It’s rare that I meet people in the mountains. In all that space it’s not often that our slender human paths cross and twine at the exact same time. Instead there are wheeling raptors to fill the expanse, and ground-nesting birds to either side of me. Ravens darken the skies, their deep, guttural calls cast out of the blue to fall like shadows on the land. Skylarks cannon from the grasses with a flurry of wings, and clouds of ringlet butterflies, dark and rimmed in burnt orange, swirl densely around so that I’m never entirely sure if I’m being followed or being led. There are lizards basking on stones and plenty of infuriating flies, as well as the bear that materialised to eye me in the morning’s warm glow. Sometimes there’s just the wind to stir me, or the flooding southern light.
So when I do meet another person there’s something of the unexpected about the encounter, like a gift received without occasion. There’s an intimacy bestowed upon the moment, a possibility for sharing that’s less common in places more peopled. As though encouraged by the empty space, and knowing we’re unlikely to see one another again, we open more surely, confidently, trading stories of our lives that might otherwise take time to be told; we go from being strangers to acquaintances, without ever leaving the hillside.
I’d noticed Samir’s flock long before I saw the shepherd. Keeping an eye on the inevitable accompanying dogs – whose bites are generally worse than their barks – I skirted my usual route, climbing higher up a slope to circle round and come out on the far side of the sheep. Regaining my path, I heard a voice behind me. I turned to see a man in the shade of a stone cleft, waving wildly and beginning to stand. And at the same time we began closing the gap between us.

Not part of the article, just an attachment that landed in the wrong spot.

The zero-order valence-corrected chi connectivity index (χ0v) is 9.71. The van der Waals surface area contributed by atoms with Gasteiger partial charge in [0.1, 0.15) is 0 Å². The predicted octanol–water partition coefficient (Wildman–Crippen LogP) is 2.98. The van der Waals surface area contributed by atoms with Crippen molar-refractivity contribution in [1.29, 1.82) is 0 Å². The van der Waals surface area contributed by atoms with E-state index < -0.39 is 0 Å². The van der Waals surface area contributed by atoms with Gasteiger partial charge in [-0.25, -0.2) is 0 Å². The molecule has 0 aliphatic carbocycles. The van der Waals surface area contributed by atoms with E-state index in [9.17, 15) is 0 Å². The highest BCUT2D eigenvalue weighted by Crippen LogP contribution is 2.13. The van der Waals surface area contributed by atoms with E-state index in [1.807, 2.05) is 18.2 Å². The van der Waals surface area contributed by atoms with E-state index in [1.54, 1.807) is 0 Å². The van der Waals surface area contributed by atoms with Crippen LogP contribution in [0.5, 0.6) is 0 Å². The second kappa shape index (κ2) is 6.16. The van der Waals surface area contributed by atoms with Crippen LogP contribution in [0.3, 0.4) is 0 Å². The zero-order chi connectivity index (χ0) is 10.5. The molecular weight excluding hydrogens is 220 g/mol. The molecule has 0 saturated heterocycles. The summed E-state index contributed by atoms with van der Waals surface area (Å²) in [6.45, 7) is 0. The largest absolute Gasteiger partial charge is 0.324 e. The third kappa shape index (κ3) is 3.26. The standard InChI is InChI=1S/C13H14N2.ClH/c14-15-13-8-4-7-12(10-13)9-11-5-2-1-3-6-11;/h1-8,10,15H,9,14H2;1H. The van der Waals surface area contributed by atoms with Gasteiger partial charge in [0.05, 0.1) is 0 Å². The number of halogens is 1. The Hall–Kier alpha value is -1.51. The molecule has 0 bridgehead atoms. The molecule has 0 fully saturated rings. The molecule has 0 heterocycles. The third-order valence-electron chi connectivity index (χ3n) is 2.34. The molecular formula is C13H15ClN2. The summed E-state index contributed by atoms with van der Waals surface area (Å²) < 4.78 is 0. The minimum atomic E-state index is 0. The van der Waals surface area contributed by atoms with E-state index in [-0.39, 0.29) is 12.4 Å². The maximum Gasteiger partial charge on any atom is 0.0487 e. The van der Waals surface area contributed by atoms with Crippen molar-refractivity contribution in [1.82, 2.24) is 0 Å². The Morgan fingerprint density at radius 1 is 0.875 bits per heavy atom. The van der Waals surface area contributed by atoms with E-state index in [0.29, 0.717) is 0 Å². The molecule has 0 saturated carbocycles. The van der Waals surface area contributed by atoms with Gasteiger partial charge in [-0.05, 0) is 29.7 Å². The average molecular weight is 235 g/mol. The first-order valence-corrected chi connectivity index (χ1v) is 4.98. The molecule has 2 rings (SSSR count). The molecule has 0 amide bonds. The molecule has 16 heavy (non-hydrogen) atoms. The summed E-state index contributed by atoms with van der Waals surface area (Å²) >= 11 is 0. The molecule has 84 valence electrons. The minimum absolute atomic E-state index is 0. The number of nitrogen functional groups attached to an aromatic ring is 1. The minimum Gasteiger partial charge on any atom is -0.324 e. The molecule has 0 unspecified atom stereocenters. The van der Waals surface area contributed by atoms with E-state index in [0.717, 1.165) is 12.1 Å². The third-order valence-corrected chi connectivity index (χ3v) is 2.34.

We shook hands in the sunlight, and Samir asked me what I was doing in the mountains alone, clearly bewildered by my sudden appearance. As I explained my bird-monitoring work to him he asked questions about eagles which he’d seen, and how they might be affected by the wind turbines. “Anyways,” I said, eventually returning to the earlier question. “You’re alone here as well.” He laughed at the very idea. “How can I be alone?” he asked, pointing behind him. “With all these dogs and sheep I can never be alone!”
For the past seven years Samir has lived in the village at the foot of the mountains, but he’s originally from Tirana, the Albanian capital. Over the years I’ve met many men and women from Tirana, or other large Albanian cities, who were once lecturers, economists or chemists, among other things, but who, in having fled from poverty and hopelessness, now lead sheep across meadows, harvest fruit or dig ditches in Greece. It’s a transition that’s long troubled me; not for the relative value commonly accorded to the different work, but for what it signifies for the county’s future. All that promise that’s gone.
I told Samir that I might see him here again as we said our goodbyes. “Not in the next month you won’t.” His face brightened with his own words. “I haven’t been with my family for a long time and I’m going back home to Tirana to see them. We’ll spend a month together at the seaside.” We each went our way, an image of the blue Adriatic in tow.